Melinda: Yeah, even the term “low skilled jobs” or “unskilled work,” that title, that type of language is being challenged. And I think that it’s, you know, a good thing that that’s happening. And I also think that as a customer, if you put yourself… If you really are customer-centric and you’re thinking about that restaurant, and say you’ve got 100 seats in the restaurant, and 98 of those people don’t want that customer to be catered to either. They want that customer to be told, “I’m sorry, that’s not acceptable behavior.” I’ve been in that position where I’m seeing the server be verbally abused and be yelled at. And I don’t want that person in the restaurant. I’d rather have the manager ask that person to leave. So I think there’s also thinking about this other 98 percent instead of thinking about that one individual who’s choosing to disrupt the evening for everybody.

Patricia: Yeah, I totally agree. And I think creating workplaces that are safe and nurturing and respectful, where people can live and work with dignity and pride, is exactly what this industry and any other industry suffering from these consequences right now, needs. We need to make people feel good about going to work and feel good about being of service and take pride in what they’re able to contribute every single day. And if anything, this time has shown us the value of the individuals who work in this, like you said, traditionally called low skilled or no skilled. Now we realize that that’s a total farce. That there is no such thing as no skilled labor, and that the people who we desperately need in times like this, are exactly those people.

Melinda: Yeah, yeah.

Patricia: So yeah, it’s a great opportunity to reset. And I’m really looking at it as that. You know, I’m really hoping that we come out of this with a whole new paradigm, you know?

Melinda: Right. And you sort of gave us a good view of how many resumes you may be getting, and what the quality of those resumes compared to the pre-pandemic. And I think employers in every sector are experiencing a similar trend. And it has been an employers market for such a long time. It does require a bit of a rethink about, as an employer, how do you not just hire people? First of all, you’ve got to recruit them and hire them, but then once you have them there, how do you keep them? You’ve found someone you really like, how do you keep them in their role? What are you seeing happen here, and what do you think should happen?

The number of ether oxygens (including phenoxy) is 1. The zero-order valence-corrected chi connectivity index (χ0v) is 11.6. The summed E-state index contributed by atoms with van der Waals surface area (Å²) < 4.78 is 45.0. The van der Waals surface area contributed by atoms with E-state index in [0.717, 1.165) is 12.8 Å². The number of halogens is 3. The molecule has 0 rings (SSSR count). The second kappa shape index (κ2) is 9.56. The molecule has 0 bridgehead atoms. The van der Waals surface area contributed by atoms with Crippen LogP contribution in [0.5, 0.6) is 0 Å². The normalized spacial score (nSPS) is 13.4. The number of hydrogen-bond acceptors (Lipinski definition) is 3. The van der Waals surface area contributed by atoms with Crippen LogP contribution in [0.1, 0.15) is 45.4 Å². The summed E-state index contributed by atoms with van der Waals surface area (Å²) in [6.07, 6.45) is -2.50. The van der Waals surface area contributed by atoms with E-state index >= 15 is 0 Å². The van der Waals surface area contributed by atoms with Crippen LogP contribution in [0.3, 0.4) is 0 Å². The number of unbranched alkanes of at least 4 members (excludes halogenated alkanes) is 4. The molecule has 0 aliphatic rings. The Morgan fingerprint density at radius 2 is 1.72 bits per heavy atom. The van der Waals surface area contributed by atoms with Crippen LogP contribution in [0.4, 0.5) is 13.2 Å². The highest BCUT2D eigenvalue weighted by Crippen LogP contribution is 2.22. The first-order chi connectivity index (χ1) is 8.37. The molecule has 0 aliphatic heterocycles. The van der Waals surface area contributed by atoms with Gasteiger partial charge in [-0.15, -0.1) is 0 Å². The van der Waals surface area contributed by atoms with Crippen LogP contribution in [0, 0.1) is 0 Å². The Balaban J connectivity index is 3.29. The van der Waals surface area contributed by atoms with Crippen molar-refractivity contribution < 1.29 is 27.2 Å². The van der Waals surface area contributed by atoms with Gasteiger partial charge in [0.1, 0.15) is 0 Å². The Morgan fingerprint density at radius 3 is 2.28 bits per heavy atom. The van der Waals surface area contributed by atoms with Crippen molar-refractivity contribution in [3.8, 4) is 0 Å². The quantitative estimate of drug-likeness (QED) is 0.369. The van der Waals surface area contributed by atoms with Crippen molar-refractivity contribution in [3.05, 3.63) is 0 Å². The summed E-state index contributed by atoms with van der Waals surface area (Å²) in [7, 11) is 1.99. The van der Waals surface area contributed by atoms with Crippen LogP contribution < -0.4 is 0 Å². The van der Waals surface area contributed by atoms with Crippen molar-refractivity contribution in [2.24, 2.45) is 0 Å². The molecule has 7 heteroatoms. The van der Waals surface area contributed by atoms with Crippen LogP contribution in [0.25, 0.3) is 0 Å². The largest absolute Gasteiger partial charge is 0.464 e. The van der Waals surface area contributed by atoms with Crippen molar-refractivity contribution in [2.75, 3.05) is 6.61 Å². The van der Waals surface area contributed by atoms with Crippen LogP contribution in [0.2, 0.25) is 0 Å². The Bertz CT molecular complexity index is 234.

Patricia: Well, I think we need to rethink the traditional models and also the sort of mindset we’ve had around who is the optimal candidate for a position. And we also really need to think about sort of the life journey or life expectancy of each position that we hire for. In my industry, what we often find… And I think this is pretty much the same across any industry. You often end up hiring, you know, young people who are either straight out of school or just have limited work experience into entry-level positions, in which, historically, we’ve had the luxury of holding people for several years in that same role, and sort of having enough stability in the organization that we didn’t have to be agile, and, move people along some kind of spectrum quickly and continue to train them and develop them and entice them to stay through those various avenues of opportunity. Now, what we’re seeing is that, partly, it’s a generational thing, and partly, is that it’s just the way the world is post-pandemic. That people just have higher expectations for themselves. They’re happy to get on board, learn the skills quickly. They want to be continuing to grow, they want to continue to be challenged, they want to see pay increases fairly quickly, and, you know, they don’t want to be just doing the same rudimentary tasks day in, day out for years.